Witness For The Prosecution (1957) -- (Movie Clip) My Egg Beater With no apparent concerns on his conscience, defendant-to-be Leonard Vole (Tyrone Power) reveals to barrister Sir Wilfrid (Charles Laughton) the beginnings of his affair with the murdered Mrs. French (Norma Varden), in Billy Wilder's Witness For The Prosecution, 1957.
Madame X (1937) -- (Movie Clip) I Was A French Lady Now in Buenos Aires, we meet Lerocle (Henry Daniell), who intervenes when the title character (Gladys George, whom we last saw fleeing New Orleans) is threatened by the proprietor (Paul Porcasi) of their hotel, in MGM's 1937 version of Madame X.
Song Of Love (1947) -- (Movie Clip) Does She Never Slow Down? From the opening, close enough to true, Clara Wieck (Katharine Hepburn) performs for King Augustus (Henry Stephenson), a composition by Liszt (Henry Daniell), her father (Leo G. Carroll) turning pages and future husband Robert Schumann (Paul Henreid) applauding, from Song Of Love, 1947.


Witness For The Prosecution - (Original Trailer) A British barrister gets caught up in a couple's tangled marital affairs when he defends the husband for murder in Witness for the Prosecution (1957).
Great Dictator, The - (Original Trailer) A Jewish barber resembles his country's anti-Semitic dictator in Charles Chaplin's The Great Dictator (1940), featuring the cinematography of Karl Struss (Telluride Film Festival honoree 1980) & Roland Totheroh.
Firefly, The - (Original Trailer) A Spanish spy (Jeanette MacDonald) masquerades as a singer to sabotage Napoleon's forces in this MGM adaptation of the Rudolf Friml operetta.
Unguarded Hour, The -- (Original Trailer) A blackmailer tries to stop a woman from revealing evidence that could save a condemned man in The Unguarded Hour (1936) starring Loretta Young.
Camille - (Re-issue Trailer) A kept woman runs off with a young admirer in search of love and happiness in Camille (1937) starring Greta Garbo.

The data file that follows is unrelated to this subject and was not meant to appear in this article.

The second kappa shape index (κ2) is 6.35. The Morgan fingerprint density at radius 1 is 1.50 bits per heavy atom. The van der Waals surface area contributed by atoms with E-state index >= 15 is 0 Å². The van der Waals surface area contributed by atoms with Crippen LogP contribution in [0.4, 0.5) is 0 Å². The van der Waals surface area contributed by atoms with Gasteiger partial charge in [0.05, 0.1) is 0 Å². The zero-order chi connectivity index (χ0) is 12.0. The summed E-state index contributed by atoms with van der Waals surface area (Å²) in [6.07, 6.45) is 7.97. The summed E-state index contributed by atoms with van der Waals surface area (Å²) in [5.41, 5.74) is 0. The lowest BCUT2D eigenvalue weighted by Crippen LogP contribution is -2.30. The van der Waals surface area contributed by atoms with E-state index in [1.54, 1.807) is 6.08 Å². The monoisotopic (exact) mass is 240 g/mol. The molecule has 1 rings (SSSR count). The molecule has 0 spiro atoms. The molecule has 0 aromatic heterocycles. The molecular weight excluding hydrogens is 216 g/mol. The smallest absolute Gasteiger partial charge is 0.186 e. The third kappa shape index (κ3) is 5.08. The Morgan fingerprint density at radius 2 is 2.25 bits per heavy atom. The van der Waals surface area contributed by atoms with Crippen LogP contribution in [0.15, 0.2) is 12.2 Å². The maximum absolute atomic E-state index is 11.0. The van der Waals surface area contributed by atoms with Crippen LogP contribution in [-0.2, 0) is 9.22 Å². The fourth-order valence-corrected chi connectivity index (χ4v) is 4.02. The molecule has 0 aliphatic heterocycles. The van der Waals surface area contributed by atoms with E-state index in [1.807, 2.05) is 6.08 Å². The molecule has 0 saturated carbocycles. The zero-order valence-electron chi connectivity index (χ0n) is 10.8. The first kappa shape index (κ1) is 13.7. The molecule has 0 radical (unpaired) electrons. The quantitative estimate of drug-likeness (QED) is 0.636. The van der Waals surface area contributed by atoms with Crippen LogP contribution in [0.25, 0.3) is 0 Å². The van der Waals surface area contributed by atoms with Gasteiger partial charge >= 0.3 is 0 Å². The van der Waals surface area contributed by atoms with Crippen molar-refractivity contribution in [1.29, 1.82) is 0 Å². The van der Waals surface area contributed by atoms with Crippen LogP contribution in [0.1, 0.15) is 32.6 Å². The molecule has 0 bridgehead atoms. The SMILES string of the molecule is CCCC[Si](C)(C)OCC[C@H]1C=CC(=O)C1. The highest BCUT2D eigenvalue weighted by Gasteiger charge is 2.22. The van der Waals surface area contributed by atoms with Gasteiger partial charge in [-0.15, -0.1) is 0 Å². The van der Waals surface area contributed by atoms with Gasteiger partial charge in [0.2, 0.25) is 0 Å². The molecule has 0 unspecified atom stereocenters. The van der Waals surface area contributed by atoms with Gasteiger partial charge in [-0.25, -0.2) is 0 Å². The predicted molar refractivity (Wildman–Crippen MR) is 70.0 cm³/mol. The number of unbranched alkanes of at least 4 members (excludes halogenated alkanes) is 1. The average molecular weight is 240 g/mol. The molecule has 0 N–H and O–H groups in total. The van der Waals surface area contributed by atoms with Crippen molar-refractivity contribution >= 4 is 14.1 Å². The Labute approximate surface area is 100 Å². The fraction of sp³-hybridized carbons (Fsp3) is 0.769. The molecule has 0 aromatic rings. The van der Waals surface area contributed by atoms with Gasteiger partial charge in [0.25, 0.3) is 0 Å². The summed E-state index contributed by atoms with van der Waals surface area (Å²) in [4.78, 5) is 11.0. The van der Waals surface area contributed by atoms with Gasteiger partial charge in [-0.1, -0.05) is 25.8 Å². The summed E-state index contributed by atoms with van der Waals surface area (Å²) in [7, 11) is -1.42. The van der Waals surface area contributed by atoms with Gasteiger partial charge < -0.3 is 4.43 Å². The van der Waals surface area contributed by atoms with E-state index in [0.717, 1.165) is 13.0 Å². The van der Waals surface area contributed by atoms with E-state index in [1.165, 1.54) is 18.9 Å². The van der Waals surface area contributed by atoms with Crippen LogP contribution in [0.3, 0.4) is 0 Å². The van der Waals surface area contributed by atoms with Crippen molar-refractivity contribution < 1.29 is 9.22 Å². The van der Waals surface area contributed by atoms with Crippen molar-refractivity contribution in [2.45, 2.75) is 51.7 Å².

All This, and Heaven Too - (Original Trailer) A French nobleman falls in love with his children's governess in All This and Heaven Too (1940) starring Bette Davis and Charles Boyer.
Notorious Landlady, The - (Original Trailer) Jack Lemmon, Kim Novak and Fred Astaire star in The Notorious Landlady (1962) about a diplomat who falls for a murder suspect.
Woman in Green, The - (Television Trailer) Basil Rathbone is the great detective investigating a string of mutilations in The Woman in Green (1945).
Wake of the Red Witch - (Re-issue Trailer) A captain (John Wayne) fights a Dutch shipping magnate for a treasure and the heart of a beautiful woman in Wake of the Red Witch (1948).
Madame X (1937) - (Original Trailer) MGM rather shooting the moon in this original trailer for the fourth film version of Madame X, 1937, this time starring Gladys George.
Feminine Touch, The -- (Original Trailer) Humorous poet Ogden Nash co-wrote The Feminine Touch (1941) with Don Ameche as an expert on jealousy who has his theories tested when his publisher goes after his wife.
Song of Love - (Original Trailer) Katharine Hepburn, Paul Henreid and Robert Walker star in Song of Love (1947), the true story of Clara Schumann's battle to restore her husband's health and resist the romantic overtures of Johannes Brahms.


Ann Daniell
Survived him.